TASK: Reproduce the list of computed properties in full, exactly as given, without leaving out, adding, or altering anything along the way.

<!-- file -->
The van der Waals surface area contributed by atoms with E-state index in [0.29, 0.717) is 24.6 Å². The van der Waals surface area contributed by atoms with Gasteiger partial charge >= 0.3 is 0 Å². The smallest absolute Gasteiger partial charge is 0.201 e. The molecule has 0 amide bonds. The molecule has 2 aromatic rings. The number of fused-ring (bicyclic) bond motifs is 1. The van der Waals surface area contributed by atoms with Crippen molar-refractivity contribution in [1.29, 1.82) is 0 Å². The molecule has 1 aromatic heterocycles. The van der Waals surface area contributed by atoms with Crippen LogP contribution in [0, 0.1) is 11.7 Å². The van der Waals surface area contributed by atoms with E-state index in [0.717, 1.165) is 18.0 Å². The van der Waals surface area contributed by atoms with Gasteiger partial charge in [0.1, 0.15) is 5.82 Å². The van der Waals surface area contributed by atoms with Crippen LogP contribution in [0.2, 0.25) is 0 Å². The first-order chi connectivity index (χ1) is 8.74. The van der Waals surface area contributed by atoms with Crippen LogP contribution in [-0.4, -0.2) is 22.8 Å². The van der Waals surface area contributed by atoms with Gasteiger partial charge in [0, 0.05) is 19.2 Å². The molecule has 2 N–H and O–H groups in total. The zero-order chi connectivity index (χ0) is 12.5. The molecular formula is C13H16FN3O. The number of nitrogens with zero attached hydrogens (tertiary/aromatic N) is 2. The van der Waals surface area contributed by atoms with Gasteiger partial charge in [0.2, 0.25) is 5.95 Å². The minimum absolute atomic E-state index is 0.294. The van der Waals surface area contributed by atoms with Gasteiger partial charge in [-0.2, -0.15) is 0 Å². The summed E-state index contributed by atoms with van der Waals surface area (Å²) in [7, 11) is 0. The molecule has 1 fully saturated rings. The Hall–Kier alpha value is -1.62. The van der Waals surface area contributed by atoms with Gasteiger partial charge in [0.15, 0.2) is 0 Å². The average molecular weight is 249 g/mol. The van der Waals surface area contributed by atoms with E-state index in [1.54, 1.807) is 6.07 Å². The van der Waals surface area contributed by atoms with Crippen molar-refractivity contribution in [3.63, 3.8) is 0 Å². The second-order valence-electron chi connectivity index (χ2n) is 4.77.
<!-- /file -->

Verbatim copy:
The van der Waals surface area contributed by atoms with E-state index in [0.29, 0.717) is 24.6 Å². The van der Waals surface area contributed by atoms with Gasteiger partial charge >= 0.3 is 0 Å². The smallest absolute Gasteiger partial charge is 0.201 e. The molecule has 0 amide bonds. The molecule has 2 aromatic rings. The number of fused-ring (bicyclic) bond motifs is 1. The van der Waals surface area contributed by atoms with Crippen molar-refractivity contribution in [1.29, 1.82) is 0 Å². The molecule has 1 aromatic heterocycles. The van der Waals surface area contributed by atoms with Crippen LogP contribution in [0, 0.1) is 11.7 Å². The van der Waals surface area contributed by atoms with E-state index in [0.717, 1.165) is 18.0 Å². The van der Waals surface area contributed by atoms with Gasteiger partial charge in [0.1, 0.15) is 5.82 Å². The van der Waals surface area contributed by atoms with Crippen LogP contribution in [0.2, 0.25) is 0 Å². The first-order chi connectivity index (χ1) is 8.74. The van der Waals surface area contributed by atoms with Crippen LogP contribution in [-0.4, -0.2) is 22.8 Å². The van der Waals surface area contributed by atoms with Gasteiger partial charge in [0, 0.05) is 19.2 Å². The molecule has 2 N–H and O–H groups in total. The zero-order chi connectivity index (χ0) is 12.5. The molecular formula is C13H16FN3O. The number of nitrogens with zero attached hydrogens (tertiary/aromatic N) is 2. The van der Waals surface area contributed by atoms with Gasteiger partial charge in [0.2, 0.25) is 5.95 Å². The minimum absolute atomic E-state index is 0.294. The van der Waals surface area contributed by atoms with Gasteiger partial charge in [-0.2, -0.15) is 0 Å². The summed E-state index contributed by atoms with van der Waals surface area (Å²) in [7, 11) is 0. The molecule has 1 fully saturated rings. The Hall–Kier alpha value is -1.62. The van der Waals surface area contributed by atoms with Gasteiger partial charge in [0.15, 0.2) is 0 Å². The average molecular weight is 249 g/mol. The van der Waals surface area contributed by atoms with E-state index in [1.54, 1.807) is 6.07 Å². The van der Waals surface area contributed by atoms with Crippen molar-refractivity contribution in [3.63, 3.8) is 0 Å². The second-order valence-electron chi connectivity index (χ2n) is 4.77.